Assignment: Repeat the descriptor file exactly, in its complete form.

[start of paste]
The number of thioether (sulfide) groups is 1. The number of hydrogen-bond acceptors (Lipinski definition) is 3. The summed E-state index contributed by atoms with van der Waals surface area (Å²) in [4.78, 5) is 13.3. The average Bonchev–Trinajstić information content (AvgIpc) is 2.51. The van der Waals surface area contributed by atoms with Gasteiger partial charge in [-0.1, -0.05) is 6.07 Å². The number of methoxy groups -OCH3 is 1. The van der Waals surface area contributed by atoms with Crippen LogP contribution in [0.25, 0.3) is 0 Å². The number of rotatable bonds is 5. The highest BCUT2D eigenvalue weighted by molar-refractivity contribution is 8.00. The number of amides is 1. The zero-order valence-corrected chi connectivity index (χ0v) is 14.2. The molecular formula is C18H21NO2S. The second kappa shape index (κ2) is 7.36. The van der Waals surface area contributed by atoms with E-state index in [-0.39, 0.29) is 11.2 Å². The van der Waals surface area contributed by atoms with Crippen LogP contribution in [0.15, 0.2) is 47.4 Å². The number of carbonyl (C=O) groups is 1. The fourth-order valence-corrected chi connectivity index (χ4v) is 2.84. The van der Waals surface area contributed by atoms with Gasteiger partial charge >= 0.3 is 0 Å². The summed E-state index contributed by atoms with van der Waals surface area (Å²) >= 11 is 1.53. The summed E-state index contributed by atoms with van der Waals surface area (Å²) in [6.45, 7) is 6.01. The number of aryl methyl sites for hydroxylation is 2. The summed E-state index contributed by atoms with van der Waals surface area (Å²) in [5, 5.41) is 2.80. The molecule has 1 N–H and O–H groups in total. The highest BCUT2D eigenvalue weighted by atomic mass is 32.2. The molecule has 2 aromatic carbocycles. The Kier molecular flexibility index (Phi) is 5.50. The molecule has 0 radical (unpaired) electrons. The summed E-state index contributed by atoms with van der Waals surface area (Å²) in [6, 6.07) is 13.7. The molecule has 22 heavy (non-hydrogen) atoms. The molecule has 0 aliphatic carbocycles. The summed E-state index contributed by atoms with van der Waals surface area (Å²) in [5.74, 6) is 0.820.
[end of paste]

The number of thioether (sulfide) groups is 1. The number of hydrogen-bond acceptors (Lipinski definition) is 3. The summed E-state index contributed by atoms with van der Waals surface area (Å²) in [4.78, 5) is 13.3. The average Bonchev–Trinajstić information content (AvgIpc) is 2.51. The van der Waals surface area contributed by atoms with Gasteiger partial charge in [-0.1, -0.05) is 6.07 Å². The number of methoxy groups -OCH3 is 1. The van der Waals surface area contributed by atoms with Crippen LogP contribution in [0.25, 0.3) is 0 Å². The number of rotatable bonds is 5. The highest BCUT2D eigenvalue weighted by molar-refractivity contribution is 8.00. The number of amides is 1. The zero-order valence-corrected chi connectivity index (χ0v) is 14.2. The molecular formula is C18H21NO2S. The second kappa shape index (κ2) is 7.36. The van der Waals surface area contributed by atoms with E-state index in [-0.39, 0.29) is 11.2 Å². The van der Waals surface area contributed by atoms with Crippen LogP contribution in [0.15, 0.2) is 47.4 Å². The number of carbonyl (C=O) groups is 1. The fourth-order valence-corrected chi connectivity index (χ4v) is 2.84. The van der Waals surface area contributed by atoms with Gasteiger partial charge >= 0.3 is 0 Å². The summed E-state index contributed by atoms with van der Waals surface area (Å²) >= 11 is 1.53. The summed E-state index contributed by atoms with van der Waals surface area (Å²) in [6.45, 7) is 6.01. The number of aryl methyl sites for hydroxylation is 2. The summed E-state index contributed by atoms with van der Waals surface area (Å²) in [5, 5.41) is 2.80. The molecule has 1 N–H and O–H groups in total. The highest BCUT2D eigenvalue weighted by atomic mass is 32.2. The molecule has 2 aromatic carbocycles. The Kier molecular flexibility index (Phi) is 5.50. The molecule has 0 radical (unpaired) electrons. The summed E-state index contributed by atoms with van der Waals surface area (Å²) in [6, 6.07) is 13.7. The molecule has 22 heavy (non-hydrogen) atoms. The molecule has 0 aliphatic carbocycles. The summed E-state index contributed by atoms with van der Waals surface area (Å²) in [5.74, 6) is 0.820.